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Economic models and modern democracies


Since WWII, substantial progress has been made in Europe in terms of economic development, improving life conditions and allowing (and enabling) the consolidation of liberal democracies. However, in recent decades the intensification of economic globalisation, market de-regulation and the financialisation of economies have posed new challenges to democratic governance. Global corporatised and financialised capitalism has created dynamic economic systems that produce material wealth but at the same time pose challenges to democracy, fundamental rights, social inclusion, reversing inequalities (including gender inequality), welfare, as well as the sustainability of our ecological system and climate change. On the other hand, alternative business models (e.g. social economy organisations and social enterprises) have emerged in reaction to this evolution. They operate on the basis of democratic and participatory principles and prioritise their societal mission over their profits.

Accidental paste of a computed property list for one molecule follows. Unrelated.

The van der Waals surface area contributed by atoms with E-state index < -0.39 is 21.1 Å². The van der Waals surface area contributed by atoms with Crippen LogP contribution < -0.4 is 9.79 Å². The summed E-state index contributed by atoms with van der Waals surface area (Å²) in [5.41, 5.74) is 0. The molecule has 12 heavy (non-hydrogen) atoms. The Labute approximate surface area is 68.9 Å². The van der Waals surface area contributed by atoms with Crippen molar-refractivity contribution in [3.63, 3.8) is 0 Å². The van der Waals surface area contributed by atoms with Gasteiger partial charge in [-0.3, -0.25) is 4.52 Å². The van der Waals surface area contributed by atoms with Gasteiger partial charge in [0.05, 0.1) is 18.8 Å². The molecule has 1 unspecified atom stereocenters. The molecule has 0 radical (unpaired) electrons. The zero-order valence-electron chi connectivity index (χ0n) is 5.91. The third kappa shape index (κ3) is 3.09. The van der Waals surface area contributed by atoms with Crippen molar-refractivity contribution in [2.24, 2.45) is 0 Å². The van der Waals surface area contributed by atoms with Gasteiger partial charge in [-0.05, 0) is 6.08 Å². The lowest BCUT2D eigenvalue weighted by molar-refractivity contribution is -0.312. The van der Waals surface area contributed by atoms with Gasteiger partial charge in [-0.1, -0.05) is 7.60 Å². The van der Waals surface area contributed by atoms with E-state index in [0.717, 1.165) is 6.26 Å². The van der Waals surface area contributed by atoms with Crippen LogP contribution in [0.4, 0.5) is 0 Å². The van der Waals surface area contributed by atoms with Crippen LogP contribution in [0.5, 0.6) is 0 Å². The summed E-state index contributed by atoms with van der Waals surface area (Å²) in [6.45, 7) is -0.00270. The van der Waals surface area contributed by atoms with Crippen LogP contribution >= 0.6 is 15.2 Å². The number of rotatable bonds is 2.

Proposals are expected to address some of the following points: To study the interrelationship between politics, people’s participation, culture and economics in modern European democracies across time. In this vein, to comparatively analyse the role of various democratic institutional configurations and actors in mitigating the negative effects of economic activity on society and on democratic processes, while promoting inclusive and sustainable growth. How can democratic politics exercise control over the economic logic? How can re-embedding democracy and (the various forms of) capitalism be envisaged? How do economic actors, such as corporations, influence the democratic process? Through what channels (political parties, media, sponsorship, etc.)? What is the real impact of corporate lobbying on the democratic process? Research may study trends in capital accumulation and distribution, especially in new digital and creative industries, and the impacts they have on the functioning of democracies. Proposals should examine legal, social, economic, organisational and financial innovations that could make corporations more inclusive, accountable and conducive to social fairness and environmental sustainability, while preserving their innovation and flexibility. What would be the legitimate level of democratic governance over the economy (local, national, supranational)? In which ways can business corporations be held responsible to respect human rights? What kind of institutional mechanisms could guide the interaction of the various governance levels? Alternative economic models (including social economy organisations and social enterprises) and new models of corporate governance can be studied, in which case their success in fostering inclusive economic growth, enhancing democratic participation and improving environmental sustainability should be evaluated. Finally, proposal are encouraged to identify social innovation policies that would support such new governance models.